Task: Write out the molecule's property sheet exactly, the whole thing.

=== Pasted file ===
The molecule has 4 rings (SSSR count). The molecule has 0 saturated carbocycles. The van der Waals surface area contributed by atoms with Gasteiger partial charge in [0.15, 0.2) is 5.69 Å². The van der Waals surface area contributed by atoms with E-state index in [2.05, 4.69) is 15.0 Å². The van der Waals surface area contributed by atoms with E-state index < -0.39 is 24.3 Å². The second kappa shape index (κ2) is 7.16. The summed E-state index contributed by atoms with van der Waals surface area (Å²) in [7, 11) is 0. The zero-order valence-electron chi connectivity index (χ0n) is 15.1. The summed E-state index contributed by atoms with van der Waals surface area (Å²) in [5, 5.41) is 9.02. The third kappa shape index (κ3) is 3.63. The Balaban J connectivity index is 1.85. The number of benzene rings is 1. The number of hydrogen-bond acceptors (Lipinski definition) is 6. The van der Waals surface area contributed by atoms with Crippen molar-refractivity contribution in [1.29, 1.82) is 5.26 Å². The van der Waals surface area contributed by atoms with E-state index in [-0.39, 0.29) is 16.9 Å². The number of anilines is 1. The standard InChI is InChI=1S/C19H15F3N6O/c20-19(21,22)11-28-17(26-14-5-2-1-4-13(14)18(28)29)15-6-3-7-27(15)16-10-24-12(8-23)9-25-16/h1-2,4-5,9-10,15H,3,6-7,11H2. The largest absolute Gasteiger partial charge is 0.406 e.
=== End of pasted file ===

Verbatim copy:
The molecule has 4 rings (SSSR count). The molecule has 0 saturated carbocycles. The van der Waals surface area contributed by atoms with Gasteiger partial charge in [0.15, 0.2) is 5.69 Å². The van der Waals surface area contributed by atoms with E-state index in [2.05, 4.69) is 15.0 Å². The van der Waals surface area contributed by atoms with E-state index < -0.39 is 24.3 Å². The second kappa shape index (κ2) is 7.16. The summed E-state index contributed by atoms with van der Waals surface area (Å²) in [7, 11) is 0. The zero-order valence-electron chi connectivity index (χ0n) is 15.1. The summed E-state index contributed by atoms with van der Waals surface area (Å²) in [5, 5.41) is 9.02. The third kappa shape index (κ3) is 3.63. The Balaban J connectivity index is 1.85. The number of benzene rings is 1. The number of hydrogen-bond acceptors (Lipinski definition) is 6. The van der Waals surface area contributed by atoms with Crippen molar-refractivity contribution in [1.29, 1.82) is 5.26 Å². The van der Waals surface area contributed by atoms with E-state index in [-0.39, 0.29) is 16.9 Å². The number of anilines is 1. The standard InChI is InChI=1S/C19H15F3N6O/c20-19(21,22)11-28-17(26-14-5-2-1-4-13(14)18(28)29)15-6-3-7-27(15)16-10-24-12(8-23)9-25-16/h1-2,4-5,9-10,15H,3,6-7,11H2. The largest absolute Gasteiger partial charge is 0.406 e.